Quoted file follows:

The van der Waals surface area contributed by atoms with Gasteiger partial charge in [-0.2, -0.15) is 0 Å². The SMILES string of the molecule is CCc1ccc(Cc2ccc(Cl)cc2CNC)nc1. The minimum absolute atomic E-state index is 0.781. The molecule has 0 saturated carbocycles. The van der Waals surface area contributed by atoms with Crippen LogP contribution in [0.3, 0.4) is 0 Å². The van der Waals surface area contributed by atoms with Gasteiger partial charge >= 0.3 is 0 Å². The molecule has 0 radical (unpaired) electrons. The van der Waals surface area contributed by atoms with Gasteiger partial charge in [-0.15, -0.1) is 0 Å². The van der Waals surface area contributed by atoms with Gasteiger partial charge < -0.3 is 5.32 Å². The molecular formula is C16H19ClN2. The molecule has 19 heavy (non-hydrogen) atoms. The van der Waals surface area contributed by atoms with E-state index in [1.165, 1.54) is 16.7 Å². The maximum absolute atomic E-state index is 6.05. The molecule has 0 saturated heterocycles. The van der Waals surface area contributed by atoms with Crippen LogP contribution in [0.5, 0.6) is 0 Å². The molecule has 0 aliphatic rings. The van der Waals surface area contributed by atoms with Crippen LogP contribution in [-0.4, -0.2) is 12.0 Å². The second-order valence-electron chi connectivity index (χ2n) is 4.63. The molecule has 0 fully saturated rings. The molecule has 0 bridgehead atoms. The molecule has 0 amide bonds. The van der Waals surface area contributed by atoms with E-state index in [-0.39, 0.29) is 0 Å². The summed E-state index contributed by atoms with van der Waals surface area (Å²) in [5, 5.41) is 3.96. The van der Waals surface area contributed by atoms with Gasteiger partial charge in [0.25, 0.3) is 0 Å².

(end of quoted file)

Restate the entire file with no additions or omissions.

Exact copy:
The van der Waals surface area contributed by atoms with Gasteiger partial charge in [-0.2, -0.15) is 0 Å². The SMILES string of the molecule is CCc1ccc(Cc2ccc(Cl)cc2CNC)nc1. The minimum absolute atomic E-state index is 0.781. The molecule has 0 saturated carbocycles. The van der Waals surface area contributed by atoms with Crippen LogP contribution in [0.3, 0.4) is 0 Å². The van der Waals surface area contributed by atoms with Gasteiger partial charge >= 0.3 is 0 Å². The molecule has 0 radical (unpaired) electrons. The van der Waals surface area contributed by atoms with Gasteiger partial charge in [-0.15, -0.1) is 0 Å². The van der Waals surface area contributed by atoms with Gasteiger partial charge < -0.3 is 5.32 Å². The molecular formula is C16H19ClN2. The molecule has 19 heavy (non-hydrogen) atoms. The van der Waals surface area contributed by atoms with E-state index in [1.165, 1.54) is 16.7 Å². The maximum absolute atomic E-state index is 6.05. The molecule has 0 saturated heterocycles. The van der Waals surface area contributed by atoms with Crippen LogP contribution in [0.5, 0.6) is 0 Å². The molecule has 0 aliphatic rings. The van der Waals surface area contributed by atoms with Crippen LogP contribution in [-0.4, -0.2) is 12.0 Å². The second-order valence-electron chi connectivity index (χ2n) is 4.63. The molecule has 0 fully saturated rings. The molecule has 0 bridgehead atoms. The molecule has 0 amide bonds. The van der Waals surface area contributed by atoms with E-state index in [-0.39, 0.29) is 0 Å². The summed E-state index contributed by atoms with van der Waals surface area (Å²) in [5, 5.41) is 3.96. The van der Waals surface area contributed by atoms with Gasteiger partial charge in [0.25, 0.3) is 0 Å².